As originally constructed, the northern section of the Oxford Canal from Hawkesbury to Napton junction closely followed the contours. From Hawkesbury to Hillmorton it took the line of the 300ft contour; then, having ascended through three locks; it followed the 325ft contour to Napton. A 16 mile flight for a crow became a 44 mile voyage for a boat.
To combat a proposal made in 1827 for a London & Birmingham Junction Canal, a wide waterway designed by Thomas Telford, which would have bypassed the Oxford completely, the Oxford Company decided to modernise its own canal. Within a few months plans were produced to shorten the line by nearly 14 miles, with embanked cuts and large aqueducts replacing the meandering loops. Although the London & Birmingham proposal eventually came to nothing, the Oxford went ahead with its scheme which, in view of the profits the company was making, it could well afford. In May 1834 the new line was opened. Not all the planned alterations were effected and the line was shortened by just over 11 miles.
Many traces can still be found of the Oxford Canal’s disused loops. On the northern outskirts of Rugby the B4112 Rugby-Newbold road edges up close to the canal. Here the original line swung abruptly south in front of the Barley Mow and the Boat Inn.
The north portal of the old Newbold Tunnel was on the north side of the road; the tunnel took the canal under the road and the churchyard emerging in a field on the southwest side of the church, where the brick south portal can still be seen. The tunnel, some 400ft long, was altered during construction for fear it would affect the stability of the church. The northern section was wider, with a flatter arch; the southern part was made elliptical and the width of the wooden towpath was reduced.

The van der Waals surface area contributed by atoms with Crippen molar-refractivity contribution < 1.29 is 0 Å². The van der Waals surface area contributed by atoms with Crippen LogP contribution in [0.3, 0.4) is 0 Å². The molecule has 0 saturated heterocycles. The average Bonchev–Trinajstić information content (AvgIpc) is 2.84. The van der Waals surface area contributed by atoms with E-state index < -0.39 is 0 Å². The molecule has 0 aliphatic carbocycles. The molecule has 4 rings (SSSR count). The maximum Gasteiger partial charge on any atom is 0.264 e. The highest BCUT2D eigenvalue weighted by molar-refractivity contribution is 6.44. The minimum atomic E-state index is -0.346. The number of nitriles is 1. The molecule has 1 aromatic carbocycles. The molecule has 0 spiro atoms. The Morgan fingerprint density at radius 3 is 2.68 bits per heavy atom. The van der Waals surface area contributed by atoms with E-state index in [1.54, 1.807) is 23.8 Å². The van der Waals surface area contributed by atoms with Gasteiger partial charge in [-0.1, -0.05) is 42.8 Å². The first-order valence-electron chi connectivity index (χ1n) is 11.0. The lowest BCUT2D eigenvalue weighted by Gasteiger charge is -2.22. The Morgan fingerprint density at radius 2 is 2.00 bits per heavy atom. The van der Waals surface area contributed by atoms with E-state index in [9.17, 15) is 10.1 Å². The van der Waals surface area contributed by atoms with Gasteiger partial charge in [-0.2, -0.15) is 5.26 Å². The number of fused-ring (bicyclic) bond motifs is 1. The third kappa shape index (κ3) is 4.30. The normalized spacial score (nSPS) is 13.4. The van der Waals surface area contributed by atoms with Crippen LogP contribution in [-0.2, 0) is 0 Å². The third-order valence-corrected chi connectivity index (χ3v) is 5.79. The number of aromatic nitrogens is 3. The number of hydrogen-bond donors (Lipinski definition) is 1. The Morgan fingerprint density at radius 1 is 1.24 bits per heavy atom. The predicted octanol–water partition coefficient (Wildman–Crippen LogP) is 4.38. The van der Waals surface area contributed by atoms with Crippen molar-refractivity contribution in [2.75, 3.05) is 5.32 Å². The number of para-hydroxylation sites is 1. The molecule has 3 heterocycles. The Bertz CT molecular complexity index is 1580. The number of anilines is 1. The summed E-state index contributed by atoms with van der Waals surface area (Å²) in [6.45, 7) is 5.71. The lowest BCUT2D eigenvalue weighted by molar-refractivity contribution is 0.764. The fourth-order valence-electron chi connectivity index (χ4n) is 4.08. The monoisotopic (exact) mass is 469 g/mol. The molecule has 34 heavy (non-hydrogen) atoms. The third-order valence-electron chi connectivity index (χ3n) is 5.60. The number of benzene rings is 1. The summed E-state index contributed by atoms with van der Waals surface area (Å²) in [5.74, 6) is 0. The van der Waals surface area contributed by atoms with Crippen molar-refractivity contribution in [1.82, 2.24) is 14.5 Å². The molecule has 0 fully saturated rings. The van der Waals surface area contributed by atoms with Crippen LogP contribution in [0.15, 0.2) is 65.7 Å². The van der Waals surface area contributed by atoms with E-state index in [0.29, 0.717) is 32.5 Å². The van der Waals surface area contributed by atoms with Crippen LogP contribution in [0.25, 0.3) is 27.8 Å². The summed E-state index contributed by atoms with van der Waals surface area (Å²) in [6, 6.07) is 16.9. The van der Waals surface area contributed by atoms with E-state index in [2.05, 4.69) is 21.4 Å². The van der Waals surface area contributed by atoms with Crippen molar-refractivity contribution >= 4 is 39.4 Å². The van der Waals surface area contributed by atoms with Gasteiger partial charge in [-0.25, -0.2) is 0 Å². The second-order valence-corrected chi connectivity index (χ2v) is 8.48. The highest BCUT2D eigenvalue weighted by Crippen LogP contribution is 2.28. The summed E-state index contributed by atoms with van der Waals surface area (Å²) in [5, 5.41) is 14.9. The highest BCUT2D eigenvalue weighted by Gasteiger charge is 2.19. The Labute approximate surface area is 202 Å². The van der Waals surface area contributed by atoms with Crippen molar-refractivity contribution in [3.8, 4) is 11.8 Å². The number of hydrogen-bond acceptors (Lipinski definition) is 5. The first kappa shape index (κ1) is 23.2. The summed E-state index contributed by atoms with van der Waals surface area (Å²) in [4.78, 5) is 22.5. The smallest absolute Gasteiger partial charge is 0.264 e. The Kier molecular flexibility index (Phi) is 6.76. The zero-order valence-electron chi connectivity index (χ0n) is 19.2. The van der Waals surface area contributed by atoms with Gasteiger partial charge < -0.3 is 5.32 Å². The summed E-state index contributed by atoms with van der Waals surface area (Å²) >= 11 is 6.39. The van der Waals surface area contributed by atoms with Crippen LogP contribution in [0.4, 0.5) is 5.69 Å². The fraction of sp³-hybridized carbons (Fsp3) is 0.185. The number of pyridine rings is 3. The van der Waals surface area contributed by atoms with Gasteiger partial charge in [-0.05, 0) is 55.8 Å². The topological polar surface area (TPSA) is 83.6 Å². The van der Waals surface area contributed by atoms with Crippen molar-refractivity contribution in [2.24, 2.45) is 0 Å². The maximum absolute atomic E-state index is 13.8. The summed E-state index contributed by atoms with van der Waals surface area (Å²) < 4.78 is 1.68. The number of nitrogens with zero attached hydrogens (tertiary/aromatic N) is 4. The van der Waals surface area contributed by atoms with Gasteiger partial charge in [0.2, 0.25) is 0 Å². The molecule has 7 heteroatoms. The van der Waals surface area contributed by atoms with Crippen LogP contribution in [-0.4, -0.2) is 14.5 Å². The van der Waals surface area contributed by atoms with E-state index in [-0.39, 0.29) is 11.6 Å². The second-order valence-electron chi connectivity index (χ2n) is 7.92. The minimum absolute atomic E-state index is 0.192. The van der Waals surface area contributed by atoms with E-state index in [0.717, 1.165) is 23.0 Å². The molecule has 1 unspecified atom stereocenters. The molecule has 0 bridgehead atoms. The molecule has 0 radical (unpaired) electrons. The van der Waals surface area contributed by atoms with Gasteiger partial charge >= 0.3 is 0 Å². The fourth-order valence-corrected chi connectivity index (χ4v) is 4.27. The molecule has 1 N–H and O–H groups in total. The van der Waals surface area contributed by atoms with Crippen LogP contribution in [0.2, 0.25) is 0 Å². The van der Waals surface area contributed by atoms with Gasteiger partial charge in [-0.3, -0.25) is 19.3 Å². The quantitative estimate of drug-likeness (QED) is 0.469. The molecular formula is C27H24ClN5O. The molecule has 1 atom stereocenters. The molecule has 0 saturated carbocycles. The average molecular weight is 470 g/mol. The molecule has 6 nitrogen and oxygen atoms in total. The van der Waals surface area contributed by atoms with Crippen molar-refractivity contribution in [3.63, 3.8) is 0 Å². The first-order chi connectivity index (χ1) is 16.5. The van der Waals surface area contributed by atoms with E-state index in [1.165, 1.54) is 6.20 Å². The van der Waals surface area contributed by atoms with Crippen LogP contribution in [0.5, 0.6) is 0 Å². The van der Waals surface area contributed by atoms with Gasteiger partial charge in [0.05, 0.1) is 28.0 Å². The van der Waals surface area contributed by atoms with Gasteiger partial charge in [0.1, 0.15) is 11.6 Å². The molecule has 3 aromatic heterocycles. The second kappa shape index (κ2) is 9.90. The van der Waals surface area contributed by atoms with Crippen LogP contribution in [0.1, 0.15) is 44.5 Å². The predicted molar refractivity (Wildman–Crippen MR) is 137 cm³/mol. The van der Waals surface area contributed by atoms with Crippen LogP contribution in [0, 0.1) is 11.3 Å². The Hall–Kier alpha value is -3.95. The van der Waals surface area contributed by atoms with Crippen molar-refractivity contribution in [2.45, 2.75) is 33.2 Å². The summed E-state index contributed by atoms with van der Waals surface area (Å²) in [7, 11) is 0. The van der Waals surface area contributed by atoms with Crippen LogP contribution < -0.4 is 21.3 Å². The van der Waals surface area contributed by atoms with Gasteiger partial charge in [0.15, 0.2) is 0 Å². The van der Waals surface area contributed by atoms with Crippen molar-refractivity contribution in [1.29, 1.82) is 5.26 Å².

When visited in 1980 the tunnel was open but it has subsequently been bricked up to prevent access with two small holes in the brickwork to allow bats to use the tunnel.
From the south portal the depression of the canal bed can be seen making its way through the fields. It ran up close to the Rugby-Nuneaton railway line, was bridged by the minor road from Newbold to Little Lawford and rejoined the present main line on the west side of the B4112 road bridge.
On the new main line the tunnel was replaced by one of generous dimensions with a towpath each side of a channel wide enough for two narrow boats to pass.
- Lost Canals and Waterways of Britain by Ronald Russell ISBN 0 7153 8072 9
- Landscape Detective by Anthony Burton & John May ISBN 0 0491 4061 2